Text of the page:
1. Whatever you do don’t answer the door. However much they bang it down. If you were ‘at the office’ you wouldn’t be in anyway. So act like you aren’t there. If you really can’t avoid it, pin a phone to your ear and as you open the door whisper “I’m on the phone to the foreign minister about an urgent assignment – is this really important?”
  1. Educate people about what you do. Big up your job and sell the importance of it and the implications for you (and them) if you don’t meet your deadlines. “Want me to join you for that family week-end this summer? Then let me get on with earning my living so that it might actually happen!” Don’t focus on the fact that you  ‘work from home’ either. This is just an open invitation to disruption. Instead keep repeating the sorts of clients you work with (especially the big ones) and the types of assignments you have to deliver, your working hours etc. In fact bore them to tears with it. Eventually the penny might just drop and they’ll leave you alone. If only to get you to shut up about work.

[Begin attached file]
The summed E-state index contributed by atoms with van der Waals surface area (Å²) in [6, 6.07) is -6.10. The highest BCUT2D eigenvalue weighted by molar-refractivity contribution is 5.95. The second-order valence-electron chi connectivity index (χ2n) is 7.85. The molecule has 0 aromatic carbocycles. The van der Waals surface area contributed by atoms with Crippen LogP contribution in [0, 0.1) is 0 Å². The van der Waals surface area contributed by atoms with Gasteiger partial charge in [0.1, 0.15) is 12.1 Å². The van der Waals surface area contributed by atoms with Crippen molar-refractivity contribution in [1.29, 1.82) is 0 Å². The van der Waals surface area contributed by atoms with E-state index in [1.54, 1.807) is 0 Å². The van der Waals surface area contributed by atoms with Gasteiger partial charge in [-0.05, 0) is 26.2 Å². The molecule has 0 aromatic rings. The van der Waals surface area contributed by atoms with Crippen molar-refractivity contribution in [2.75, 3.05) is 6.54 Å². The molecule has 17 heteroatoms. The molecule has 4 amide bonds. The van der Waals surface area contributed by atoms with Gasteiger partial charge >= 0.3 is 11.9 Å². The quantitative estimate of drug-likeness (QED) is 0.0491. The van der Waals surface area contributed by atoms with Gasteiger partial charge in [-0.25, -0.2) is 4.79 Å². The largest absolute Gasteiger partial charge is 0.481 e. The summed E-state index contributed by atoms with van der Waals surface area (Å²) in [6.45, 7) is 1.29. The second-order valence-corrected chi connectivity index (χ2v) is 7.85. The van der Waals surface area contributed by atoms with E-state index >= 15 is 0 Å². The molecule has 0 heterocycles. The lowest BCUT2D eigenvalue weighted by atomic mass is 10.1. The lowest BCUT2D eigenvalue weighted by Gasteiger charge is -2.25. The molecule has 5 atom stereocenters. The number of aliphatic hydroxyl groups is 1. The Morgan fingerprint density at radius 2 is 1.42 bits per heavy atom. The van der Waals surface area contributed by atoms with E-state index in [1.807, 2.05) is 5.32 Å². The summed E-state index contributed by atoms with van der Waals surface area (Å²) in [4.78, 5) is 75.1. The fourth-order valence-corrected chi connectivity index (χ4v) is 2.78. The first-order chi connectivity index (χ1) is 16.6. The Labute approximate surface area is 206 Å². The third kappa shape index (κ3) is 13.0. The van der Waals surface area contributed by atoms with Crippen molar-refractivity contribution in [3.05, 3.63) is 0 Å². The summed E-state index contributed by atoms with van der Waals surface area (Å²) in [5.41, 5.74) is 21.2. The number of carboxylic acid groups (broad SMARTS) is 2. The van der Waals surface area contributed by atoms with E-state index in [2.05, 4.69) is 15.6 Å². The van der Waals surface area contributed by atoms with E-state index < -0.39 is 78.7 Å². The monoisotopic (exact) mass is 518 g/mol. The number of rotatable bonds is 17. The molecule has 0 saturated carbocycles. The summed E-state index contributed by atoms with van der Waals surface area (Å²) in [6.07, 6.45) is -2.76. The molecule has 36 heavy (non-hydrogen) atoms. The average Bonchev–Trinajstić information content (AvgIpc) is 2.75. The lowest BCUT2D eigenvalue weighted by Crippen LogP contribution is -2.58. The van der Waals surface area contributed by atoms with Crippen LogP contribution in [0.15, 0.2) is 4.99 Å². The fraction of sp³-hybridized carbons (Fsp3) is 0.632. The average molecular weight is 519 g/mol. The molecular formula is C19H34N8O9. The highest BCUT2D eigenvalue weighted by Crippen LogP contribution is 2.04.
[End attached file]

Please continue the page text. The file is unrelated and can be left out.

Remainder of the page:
1. Blatantly lie. Pretend that you are in fact ‘at the office’. You’ve got a terribly important contract for a local client and will be based at their offices Mon-Fri. If someone happens to spot your car in the driveway, tell them you had a ‘rare day working from home’.
  1. Tell people your hourly rate and that you are on a client’s time with whom you have already agreed a set amount of hours for your assignment – so if they want to interrupt that time you will have to charge them for it in the same way you charge your clients, otherwise you will be operating at a loss. Harsh, but you’ve got a living to make after all. And probably unlike your friends/family etc., if you don’t work you don’t get paid.  If all the above fails, this one usually does the trick. Funny that.

Have a productive week!

6 ways to make sure you’re charging what you should be

Ever come across clients that want your valuable service for a song? Freelancers often find themselves in a vulnerable position of agreeing to ridiculous rates just to get the work – and avoid famine! So here’s how to fight back and make sure you are getting what you need and what you’re really worth: